The C-130 can transport utility helicopters, armored vehicles, personnel, wounded, and standard palletized cargo up to 42,000 pounds to and from combat or natural disaster zones utilizing less than desirable runways or airdrop its load directly to U.S. forces.

Col. Willis showed Ivey the aging control tower and hangars that need improvement. The condition and capabilities of facilities are important factor in the BRAC process, where Congress and the Pentagon decide whether a state gets to keep its military base or not.

Ivey said, “The C-130 is important to the 908th and the 908th is important to Alabama. The MSC is committed to providing the 908th with the support it needs to continue its mission. Over the next few months, I will visit other military installations and I look forward to reviewing their needs. Congress has not decided when it will authorize the next round of BRAC, but we are on the right track to be ready when it does.”

For the last five years, the United States has been cutting its defense capabilities and hollowing out its force anticipating peace in the Middle East that never actually comes. U.S. armed forces are currently engaged in Iraq fighting ISIS and providing aid to refugees. A smaller force needs fewer military bases.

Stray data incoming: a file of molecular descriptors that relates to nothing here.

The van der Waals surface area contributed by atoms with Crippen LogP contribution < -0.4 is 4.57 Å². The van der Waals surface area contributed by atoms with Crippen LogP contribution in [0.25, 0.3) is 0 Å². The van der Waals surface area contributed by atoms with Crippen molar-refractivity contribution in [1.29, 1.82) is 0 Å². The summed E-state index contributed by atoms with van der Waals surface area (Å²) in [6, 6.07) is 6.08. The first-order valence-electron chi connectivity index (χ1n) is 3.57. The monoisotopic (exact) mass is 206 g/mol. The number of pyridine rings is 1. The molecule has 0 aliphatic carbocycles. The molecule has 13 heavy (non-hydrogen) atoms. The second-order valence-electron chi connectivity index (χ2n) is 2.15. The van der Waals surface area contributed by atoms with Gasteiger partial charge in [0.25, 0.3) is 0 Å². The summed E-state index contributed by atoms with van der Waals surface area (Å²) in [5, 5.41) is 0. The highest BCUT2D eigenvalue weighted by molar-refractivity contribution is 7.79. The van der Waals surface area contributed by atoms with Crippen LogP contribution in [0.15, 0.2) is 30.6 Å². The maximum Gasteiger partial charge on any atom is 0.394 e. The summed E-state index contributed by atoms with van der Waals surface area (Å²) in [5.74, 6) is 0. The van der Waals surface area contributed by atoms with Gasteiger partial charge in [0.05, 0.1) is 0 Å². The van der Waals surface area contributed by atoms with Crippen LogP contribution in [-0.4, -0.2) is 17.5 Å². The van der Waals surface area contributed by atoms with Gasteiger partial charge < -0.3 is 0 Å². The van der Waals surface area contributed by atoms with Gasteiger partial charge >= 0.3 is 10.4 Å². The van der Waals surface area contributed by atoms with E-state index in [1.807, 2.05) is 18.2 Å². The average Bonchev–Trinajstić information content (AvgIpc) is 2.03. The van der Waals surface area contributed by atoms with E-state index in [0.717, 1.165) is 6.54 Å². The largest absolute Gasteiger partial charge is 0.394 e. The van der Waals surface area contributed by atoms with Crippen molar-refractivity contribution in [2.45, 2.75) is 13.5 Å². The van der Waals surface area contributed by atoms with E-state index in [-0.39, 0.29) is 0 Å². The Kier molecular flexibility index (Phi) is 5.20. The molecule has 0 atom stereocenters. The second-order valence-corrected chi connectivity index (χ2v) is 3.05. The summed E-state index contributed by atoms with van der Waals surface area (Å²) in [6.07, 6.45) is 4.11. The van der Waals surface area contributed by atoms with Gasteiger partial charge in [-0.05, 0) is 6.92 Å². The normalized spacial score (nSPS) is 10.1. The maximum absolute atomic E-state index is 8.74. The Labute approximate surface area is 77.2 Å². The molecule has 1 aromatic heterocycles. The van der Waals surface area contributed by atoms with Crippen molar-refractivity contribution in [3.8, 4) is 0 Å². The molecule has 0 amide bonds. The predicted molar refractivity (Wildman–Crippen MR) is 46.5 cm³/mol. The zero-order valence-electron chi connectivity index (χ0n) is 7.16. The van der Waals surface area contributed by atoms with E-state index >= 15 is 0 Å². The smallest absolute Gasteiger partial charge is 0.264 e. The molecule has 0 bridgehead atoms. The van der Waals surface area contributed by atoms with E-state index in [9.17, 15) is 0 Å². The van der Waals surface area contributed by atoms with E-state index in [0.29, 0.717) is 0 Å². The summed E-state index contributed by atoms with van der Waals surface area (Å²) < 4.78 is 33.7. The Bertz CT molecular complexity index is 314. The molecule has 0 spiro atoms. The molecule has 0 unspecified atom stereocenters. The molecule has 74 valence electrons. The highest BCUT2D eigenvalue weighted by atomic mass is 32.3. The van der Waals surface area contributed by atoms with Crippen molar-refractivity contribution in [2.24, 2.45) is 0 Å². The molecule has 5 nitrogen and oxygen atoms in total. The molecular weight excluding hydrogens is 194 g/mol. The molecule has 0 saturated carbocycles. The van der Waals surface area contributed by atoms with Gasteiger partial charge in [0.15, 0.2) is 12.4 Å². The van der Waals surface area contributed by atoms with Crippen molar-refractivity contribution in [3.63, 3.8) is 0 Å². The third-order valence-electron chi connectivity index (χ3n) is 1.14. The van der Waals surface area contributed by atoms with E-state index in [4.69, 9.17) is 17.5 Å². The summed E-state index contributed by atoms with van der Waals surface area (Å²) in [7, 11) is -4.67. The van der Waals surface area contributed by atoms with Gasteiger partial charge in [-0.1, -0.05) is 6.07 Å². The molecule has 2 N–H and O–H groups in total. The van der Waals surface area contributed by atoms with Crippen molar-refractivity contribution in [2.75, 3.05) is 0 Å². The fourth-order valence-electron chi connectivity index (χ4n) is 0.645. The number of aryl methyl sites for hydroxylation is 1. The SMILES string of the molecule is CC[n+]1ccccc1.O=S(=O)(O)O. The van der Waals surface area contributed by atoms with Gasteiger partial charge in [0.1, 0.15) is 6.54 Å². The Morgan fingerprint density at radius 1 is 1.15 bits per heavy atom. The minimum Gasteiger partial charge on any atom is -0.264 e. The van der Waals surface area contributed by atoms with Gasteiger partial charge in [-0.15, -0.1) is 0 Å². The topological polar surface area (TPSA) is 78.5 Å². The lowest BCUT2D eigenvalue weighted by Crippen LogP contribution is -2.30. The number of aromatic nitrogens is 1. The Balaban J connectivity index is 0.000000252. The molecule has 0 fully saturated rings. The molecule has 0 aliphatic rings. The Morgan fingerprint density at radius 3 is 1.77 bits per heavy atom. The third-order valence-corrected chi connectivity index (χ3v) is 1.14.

Lt. Governor Kay Ivey his running for a second term. Her opponent in the November General Election is former Cullman State Representative James Fields (D).


AG Strange Tells Hubbard in Letter: No Go, Joe

By Lee Hedgepeth
Alabama Political Reporter

MONTGOMERY – In a letter dated August 27, the Office of Attorney General Luther Strange notified State Representative and Democratic candidate for AG Joe Hubbard that they will not be providing a response to a legal question for which Hubbard had asked for an official AG's opinion.

Rep. Hubbard, D-Montgomery, had asked for an official AG opinion on the legality of transfers from one political campaign committee to another, a practice that has come to light within the ALGOP in the last few day with the disbursement of funds left from the campaign coffers of now retired Congressman Jo Bonner.

Over the last year, Bonner's principal campaign committee, of no use to him any longer, is dispensing its funds to state GOP candidates.

Hubbard's legal understanding, however, was that such transfers violate the PAC-to-PAC transfer ban signed into law by former Governor Bob Riley, so he requested a formal opinion.

Instead of a formal opinion, Hubbard received a letter from the AG's office claiming they had no legitimate duty to issue an opinion based on his request.

“Legislators are not among the public officials entitled to receive opinions... As a courtesy to legislators, this Office has given opinions to legislators if there is some nexus between the question posed and a perceived legislative duty,” the letter reads.

“Your present question does not appear to be one under which we can give a formal opinion. I regret that I will be unable to provide you with an opinion on this matter,” it concluded.

Notably, Representative Hubbard brought to the forefront an earlier contribution to Attorney General Strange that appeared to be funneled through a charitable nonprofit, a charge Strange denied, though the money was returned out of an “abundance of caution” by the Strange campaign.

Strange will face Hubbard in the November elections.